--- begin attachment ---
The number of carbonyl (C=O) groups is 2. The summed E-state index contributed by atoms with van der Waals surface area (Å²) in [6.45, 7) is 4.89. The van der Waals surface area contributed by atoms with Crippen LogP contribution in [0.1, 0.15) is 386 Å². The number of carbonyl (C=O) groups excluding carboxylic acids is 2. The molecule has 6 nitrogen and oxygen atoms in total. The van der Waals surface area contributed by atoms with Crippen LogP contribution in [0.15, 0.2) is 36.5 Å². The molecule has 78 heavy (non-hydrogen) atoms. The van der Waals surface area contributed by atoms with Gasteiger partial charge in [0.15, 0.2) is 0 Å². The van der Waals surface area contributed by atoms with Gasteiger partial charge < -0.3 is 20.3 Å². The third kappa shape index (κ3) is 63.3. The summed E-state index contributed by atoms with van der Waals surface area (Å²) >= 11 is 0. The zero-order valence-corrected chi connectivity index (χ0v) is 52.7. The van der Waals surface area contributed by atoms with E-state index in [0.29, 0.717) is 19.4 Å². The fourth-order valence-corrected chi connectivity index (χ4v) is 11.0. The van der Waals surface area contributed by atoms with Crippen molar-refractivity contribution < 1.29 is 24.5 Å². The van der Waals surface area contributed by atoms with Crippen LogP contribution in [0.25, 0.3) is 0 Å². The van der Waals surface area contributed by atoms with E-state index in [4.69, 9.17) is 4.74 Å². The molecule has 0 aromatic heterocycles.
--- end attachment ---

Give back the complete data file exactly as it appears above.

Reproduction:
The number of carbonyl (C=O) groups is 2. The summed E-state index contributed by atoms with van der Waals surface area (Å²) in [6.45, 7) is 4.89. The van der Waals surface area contributed by atoms with Crippen LogP contribution in [0.1, 0.15) is 386 Å². The number of carbonyl (C=O) groups excluding carboxylic acids is 2. The molecule has 6 nitrogen and oxygen atoms in total. The van der Waals surface area contributed by atoms with Crippen LogP contribution in [0.15, 0.2) is 36.5 Å². The molecule has 78 heavy (non-hydrogen) atoms. The van der Waals surface area contributed by atoms with Gasteiger partial charge in [0.15, 0.2) is 0 Å². The van der Waals surface area contributed by atoms with Gasteiger partial charge < -0.3 is 20.3 Å². The third kappa shape index (κ3) is 63.3. The summed E-state index contributed by atoms with van der Waals surface area (Å²) >= 11 is 0. The zero-order valence-corrected chi connectivity index (χ0v) is 52.7. The van der Waals surface area contributed by atoms with E-state index in [0.29, 0.717) is 19.4 Å². The fourth-order valence-corrected chi connectivity index (χ4v) is 11.0. The van der Waals surface area contributed by atoms with Crippen molar-refractivity contribution < 1.29 is 24.5 Å². The van der Waals surface area contributed by atoms with Crippen LogP contribution in [0.25, 0.3) is 0 Å². The van der Waals surface area contributed by atoms with E-state index in [4.69, 9.17) is 4.74 Å². The molecule has 0 aromatic heterocycles.